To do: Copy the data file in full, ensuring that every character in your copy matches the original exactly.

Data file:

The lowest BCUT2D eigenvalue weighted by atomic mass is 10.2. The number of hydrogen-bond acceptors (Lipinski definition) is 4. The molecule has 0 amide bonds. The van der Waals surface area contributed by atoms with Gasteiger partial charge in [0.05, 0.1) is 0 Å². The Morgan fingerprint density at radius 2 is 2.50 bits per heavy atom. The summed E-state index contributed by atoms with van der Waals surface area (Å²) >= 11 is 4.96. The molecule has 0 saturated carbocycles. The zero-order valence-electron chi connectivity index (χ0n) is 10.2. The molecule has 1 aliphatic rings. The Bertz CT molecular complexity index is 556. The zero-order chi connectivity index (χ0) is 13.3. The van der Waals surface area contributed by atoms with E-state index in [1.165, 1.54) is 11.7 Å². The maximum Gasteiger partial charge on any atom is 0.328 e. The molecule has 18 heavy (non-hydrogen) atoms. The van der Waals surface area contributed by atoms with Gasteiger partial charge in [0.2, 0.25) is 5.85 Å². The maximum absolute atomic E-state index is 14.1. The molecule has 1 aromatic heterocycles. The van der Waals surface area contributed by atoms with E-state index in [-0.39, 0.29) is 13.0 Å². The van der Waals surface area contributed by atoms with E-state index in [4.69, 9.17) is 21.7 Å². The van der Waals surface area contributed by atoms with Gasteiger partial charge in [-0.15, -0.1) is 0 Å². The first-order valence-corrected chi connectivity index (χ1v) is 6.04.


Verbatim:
The lowest BCUT2D eigenvalue weighted by atomic mass is 10.2. The number of hydrogen-bond acceptors (Lipinski definition) is 4. The molecule has 0 amide bonds. The van der Waals surface area contributed by atoms with Gasteiger partial charge in [0.05, 0.1) is 0 Å². The Morgan fingerprint density at radius 2 is 2.50 bits per heavy atom. The summed E-state index contributed by atoms with van der Waals surface area (Å²) >= 11 is 4.96. The molecule has 0 saturated carbocycles. The zero-order valence-electron chi connectivity index (χ0n) is 10.2. The molecule has 1 aliphatic rings. The Bertz CT molecular complexity index is 556. The zero-order chi connectivity index (χ0) is 13.3. The van der Waals surface area contributed by atoms with E-state index in [1.165, 1.54) is 11.7 Å². The maximum Gasteiger partial charge on any atom is 0.328 e. The molecule has 18 heavy (non-hydrogen) atoms. The van der Waals surface area contributed by atoms with Gasteiger partial charge in [0.2, 0.25) is 5.85 Å². The maximum absolute atomic E-state index is 14.1. The molecule has 1 aromatic heterocycles. The van der Waals surface area contributed by atoms with E-state index in [-0.39, 0.29) is 13.0 Å². The van der Waals surface area contributed by atoms with E-state index in [4.69, 9.17) is 21.7 Å². The van der Waals surface area contributed by atoms with Gasteiger partial charge in [-0.15, -0.1) is 0 Å². The first-order valence-corrected chi connectivity index (χ1v) is 6.04.